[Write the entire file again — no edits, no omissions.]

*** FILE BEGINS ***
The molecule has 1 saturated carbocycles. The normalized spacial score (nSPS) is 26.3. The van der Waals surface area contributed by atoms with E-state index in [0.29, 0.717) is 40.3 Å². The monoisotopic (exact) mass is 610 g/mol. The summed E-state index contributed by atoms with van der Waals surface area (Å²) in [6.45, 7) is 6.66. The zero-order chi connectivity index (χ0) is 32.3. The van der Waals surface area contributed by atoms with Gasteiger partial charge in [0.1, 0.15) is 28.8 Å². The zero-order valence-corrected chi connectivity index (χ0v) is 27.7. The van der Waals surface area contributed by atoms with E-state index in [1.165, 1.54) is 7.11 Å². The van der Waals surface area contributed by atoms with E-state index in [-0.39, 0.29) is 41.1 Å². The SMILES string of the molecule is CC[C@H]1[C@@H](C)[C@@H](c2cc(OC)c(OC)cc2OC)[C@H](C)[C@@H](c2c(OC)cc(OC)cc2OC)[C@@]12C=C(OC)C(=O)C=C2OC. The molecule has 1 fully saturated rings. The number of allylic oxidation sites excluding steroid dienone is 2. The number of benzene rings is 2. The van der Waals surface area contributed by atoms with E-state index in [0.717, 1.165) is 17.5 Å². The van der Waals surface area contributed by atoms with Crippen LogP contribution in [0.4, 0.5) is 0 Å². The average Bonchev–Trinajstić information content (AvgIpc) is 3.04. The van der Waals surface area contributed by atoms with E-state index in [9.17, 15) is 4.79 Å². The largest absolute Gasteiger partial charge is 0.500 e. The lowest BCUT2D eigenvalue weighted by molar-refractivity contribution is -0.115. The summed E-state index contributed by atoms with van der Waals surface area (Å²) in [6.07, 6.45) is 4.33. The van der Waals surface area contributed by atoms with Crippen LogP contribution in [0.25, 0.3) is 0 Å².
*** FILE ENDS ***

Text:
The molecule has 1 saturated carbocycles. The normalized spacial score (nSPS) is 26.3. The van der Waals surface area contributed by atoms with E-state index in [0.29, 0.717) is 40.3 Å². The monoisotopic (exact) mass is 610 g/mol. The summed E-state index contributed by atoms with van der Waals surface area (Å²) in [6.45, 7) is 6.66. The zero-order chi connectivity index (χ0) is 32.3. The van der Waals surface area contributed by atoms with Gasteiger partial charge in [0.1, 0.15) is 28.8 Å². The zero-order valence-corrected chi connectivity index (χ0v) is 27.7. The van der Waals surface area contributed by atoms with E-state index in [1.165, 1.54) is 7.11 Å². The van der Waals surface area contributed by atoms with E-state index in [-0.39, 0.29) is 41.1 Å². The SMILES string of the molecule is CC[C@H]1[C@@H](C)[C@@H](c2cc(OC)c(OC)cc2OC)[C@H](C)[C@@H](c2c(OC)cc(OC)cc2OC)[C@@]12C=C(OC)C(=O)C=C2OC. The molecule has 1 fully saturated rings. The number of allylic oxidation sites excluding steroid dienone is 2. The number of benzene rings is 2. The van der Waals surface area contributed by atoms with E-state index in [0.717, 1.165) is 17.5 Å². The van der Waals surface area contributed by atoms with Crippen LogP contribution in [0.4, 0.5) is 0 Å². The average Bonchev–Trinajstić information content (AvgIpc) is 3.04. The van der Waals surface area contributed by atoms with E-state index in [9.17, 15) is 4.79 Å². The largest absolute Gasteiger partial charge is 0.500 e. The lowest BCUT2D eigenvalue weighted by molar-refractivity contribution is -0.115. The summed E-state index contributed by atoms with van der Waals surface area (Å²) in [6.07, 6.45) is 4.33. The van der Waals surface area contributed by atoms with Crippen LogP contribution in [0.25, 0.3) is 0 Å².